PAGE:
Mariah Carey gives up drinking for lent 8/40

February 28, 2007 at 2:19 am | Posted in Food, Lent, Stars | Leave a comment
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Instead of drinking herself, she hires someone to make her drink from a cup. Ok, she doesn’t do that for Lent, but she has an assistant who makes sure her intake of liquids doesn’t plummet while she’s signing copies of her album. Maybe Mariah should hire a paediatric nurse and not humiliate her PR assistant like that. The assistant does certainly not look happy. Pictures and original story by The Sun (after The Superficial seemingly had to delete the pictures). But of course this is one way of buying friends (or substitutes for friends) for money. Financial capital converted to social capital, with an increase of social distinction. Who else can afford an abigail these days?


Maria Carey can't drink


Maria Carey can't drink


Maria Carey can't drink

EDIT: So, was able to find the pictures at The Sun UK, hope they are going to last there for a while.

LentMy daily Lenten message (Day 8): If you are rich like Mariah, I guess there is no point in trying to distinguish yourself by what you eat (possible, but probably not expensive enough) but by how you eat it. I think Mariah should give up hiring drinking assistants for Lent and give the money to charity instead. On my own Lent front, I am beginning to get less and less hungry, which (to me) substantiates my theory that sugar causes hunger. Those who are familiar with the metabolization of insuline would probably be able to explain that, I am not. So in that sense, I am really beginning to fast now. Easter comes on the 8th of April, and I am already fantasizing about the treat that I will have to celebrate that day. Nevertheless, I think I am going to fast every year now, to sweep out the waste and toxines that accumulate in your body over the year, and to get rid of the weight put on over winter (which I always do). Also, my birthday is in April, so slimming down for your birthday seems like a reasonable thing to do to me (33 this year, oooooh!).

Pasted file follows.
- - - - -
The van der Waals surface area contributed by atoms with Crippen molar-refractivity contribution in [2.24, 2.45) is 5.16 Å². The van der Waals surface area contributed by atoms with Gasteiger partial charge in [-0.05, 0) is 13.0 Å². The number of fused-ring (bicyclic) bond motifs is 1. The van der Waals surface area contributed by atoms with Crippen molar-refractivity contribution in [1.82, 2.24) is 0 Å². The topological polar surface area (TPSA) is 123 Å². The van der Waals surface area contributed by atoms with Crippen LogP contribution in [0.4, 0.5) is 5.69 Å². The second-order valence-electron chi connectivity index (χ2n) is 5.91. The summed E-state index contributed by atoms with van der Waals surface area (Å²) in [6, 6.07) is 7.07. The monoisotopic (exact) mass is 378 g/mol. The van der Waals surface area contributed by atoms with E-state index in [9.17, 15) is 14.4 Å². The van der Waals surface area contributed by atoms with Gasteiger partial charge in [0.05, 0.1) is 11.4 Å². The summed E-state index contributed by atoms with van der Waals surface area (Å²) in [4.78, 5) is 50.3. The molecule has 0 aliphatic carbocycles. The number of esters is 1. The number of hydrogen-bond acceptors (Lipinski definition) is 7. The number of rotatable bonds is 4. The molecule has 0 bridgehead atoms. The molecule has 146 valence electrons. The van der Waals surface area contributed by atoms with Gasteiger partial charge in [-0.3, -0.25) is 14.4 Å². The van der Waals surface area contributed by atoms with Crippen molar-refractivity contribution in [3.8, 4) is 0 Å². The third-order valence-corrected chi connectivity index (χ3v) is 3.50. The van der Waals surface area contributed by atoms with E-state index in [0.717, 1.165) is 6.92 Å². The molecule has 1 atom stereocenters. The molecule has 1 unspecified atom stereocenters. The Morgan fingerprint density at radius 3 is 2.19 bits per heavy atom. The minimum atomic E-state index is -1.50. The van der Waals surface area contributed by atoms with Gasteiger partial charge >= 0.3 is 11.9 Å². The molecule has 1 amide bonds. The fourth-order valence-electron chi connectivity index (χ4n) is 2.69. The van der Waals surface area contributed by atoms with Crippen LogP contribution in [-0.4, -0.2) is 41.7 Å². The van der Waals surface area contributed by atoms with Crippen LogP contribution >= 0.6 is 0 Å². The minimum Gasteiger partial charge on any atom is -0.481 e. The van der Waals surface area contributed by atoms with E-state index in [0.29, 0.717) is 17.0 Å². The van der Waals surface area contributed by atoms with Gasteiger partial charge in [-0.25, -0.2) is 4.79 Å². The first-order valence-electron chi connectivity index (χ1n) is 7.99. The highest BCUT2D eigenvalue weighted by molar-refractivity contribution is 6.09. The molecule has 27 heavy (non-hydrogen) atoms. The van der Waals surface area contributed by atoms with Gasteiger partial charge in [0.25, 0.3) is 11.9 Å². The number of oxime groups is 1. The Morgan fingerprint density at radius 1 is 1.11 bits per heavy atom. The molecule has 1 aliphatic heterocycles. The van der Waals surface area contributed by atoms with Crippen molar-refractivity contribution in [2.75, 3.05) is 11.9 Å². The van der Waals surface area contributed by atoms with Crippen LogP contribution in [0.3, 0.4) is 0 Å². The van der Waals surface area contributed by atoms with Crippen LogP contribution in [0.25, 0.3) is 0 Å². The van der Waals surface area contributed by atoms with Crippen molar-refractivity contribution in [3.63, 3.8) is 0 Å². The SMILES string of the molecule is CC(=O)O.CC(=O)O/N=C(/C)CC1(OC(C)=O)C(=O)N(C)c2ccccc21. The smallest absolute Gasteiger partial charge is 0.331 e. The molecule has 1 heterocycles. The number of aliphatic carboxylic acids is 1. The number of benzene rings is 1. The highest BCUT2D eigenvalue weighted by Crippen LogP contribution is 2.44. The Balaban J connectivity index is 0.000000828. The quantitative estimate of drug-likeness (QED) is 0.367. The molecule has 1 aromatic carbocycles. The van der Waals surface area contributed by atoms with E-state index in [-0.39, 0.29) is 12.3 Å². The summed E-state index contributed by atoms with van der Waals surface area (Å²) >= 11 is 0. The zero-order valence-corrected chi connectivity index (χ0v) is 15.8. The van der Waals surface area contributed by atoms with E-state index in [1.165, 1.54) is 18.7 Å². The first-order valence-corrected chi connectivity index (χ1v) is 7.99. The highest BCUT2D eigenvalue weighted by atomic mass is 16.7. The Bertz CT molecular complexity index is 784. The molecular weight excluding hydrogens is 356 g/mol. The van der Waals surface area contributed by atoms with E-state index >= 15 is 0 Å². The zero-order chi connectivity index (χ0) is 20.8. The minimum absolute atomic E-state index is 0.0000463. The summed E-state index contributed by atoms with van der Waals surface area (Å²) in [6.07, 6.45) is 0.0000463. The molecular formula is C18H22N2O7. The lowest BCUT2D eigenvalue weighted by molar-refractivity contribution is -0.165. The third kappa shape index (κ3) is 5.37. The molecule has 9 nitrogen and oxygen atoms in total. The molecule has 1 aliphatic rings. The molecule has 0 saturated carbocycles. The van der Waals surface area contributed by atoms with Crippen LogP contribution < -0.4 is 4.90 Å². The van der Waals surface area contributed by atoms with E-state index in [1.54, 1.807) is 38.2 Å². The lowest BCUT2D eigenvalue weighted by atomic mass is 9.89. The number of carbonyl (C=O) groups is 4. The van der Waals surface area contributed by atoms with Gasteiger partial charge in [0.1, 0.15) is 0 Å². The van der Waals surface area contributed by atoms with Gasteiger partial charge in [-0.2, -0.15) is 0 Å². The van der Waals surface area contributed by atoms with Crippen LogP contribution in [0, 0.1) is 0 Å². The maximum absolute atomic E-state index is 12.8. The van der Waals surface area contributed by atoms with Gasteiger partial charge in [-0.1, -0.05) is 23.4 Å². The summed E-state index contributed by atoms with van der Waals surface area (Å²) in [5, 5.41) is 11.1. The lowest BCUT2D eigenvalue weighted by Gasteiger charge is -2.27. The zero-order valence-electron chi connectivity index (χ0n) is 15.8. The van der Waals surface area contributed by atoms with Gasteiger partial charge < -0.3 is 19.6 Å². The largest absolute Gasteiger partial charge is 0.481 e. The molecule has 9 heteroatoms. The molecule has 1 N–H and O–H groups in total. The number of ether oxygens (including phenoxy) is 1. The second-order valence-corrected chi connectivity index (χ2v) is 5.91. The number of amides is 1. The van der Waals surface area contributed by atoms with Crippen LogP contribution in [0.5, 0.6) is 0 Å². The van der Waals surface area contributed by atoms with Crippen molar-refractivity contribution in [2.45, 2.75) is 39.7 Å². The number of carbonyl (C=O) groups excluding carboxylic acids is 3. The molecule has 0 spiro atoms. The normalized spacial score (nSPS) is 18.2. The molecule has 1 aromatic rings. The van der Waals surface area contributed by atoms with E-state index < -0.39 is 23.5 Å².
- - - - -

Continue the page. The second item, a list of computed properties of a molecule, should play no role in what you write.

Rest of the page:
I do IUD

February 27, 2007 at 9:21 am | Posted in Gender, Health, Women | 5 Comments
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Just a brief note: I’ve got a new friend now, Mirena. Who needs enemies if you have friends like these. What a painful encounter. I was as white as a sheet when I walked home, happy to live at a 5 minutes distance from my gynaecologist. Have taken painkillers now, as my uterus, quite understandably, is trying to eject the intruder. Hope that won’t work, because it cost me € 380. The thing itself and the instruments used to insert it probably had the diameter of a pen. Imagine the pain of giving birth in comparison! Or, as a friend of a friend once said: Imagine popping something the size of a water melon through your nostril. Shudder…

A gender politics critique: According to the sources on the web, they give you an anaesthetic to numb the pain beforehand, an injection into the uterus. I didn’t get one, because my doctor said that wouldn’t be necessary. How is he supposed to know being a man? I suppose women are much more pain tolerant. They go through this kind of pain once a month. But does that mean that there is no need to avoid as much of pain as possible? Blimey!

Helge makes Lent music 7/40

February 27, 2007 at 7:36 am | Posted in Comedy, Culture, Entertainment, Film, Food, German, Lent, Posts in German | 8 Comments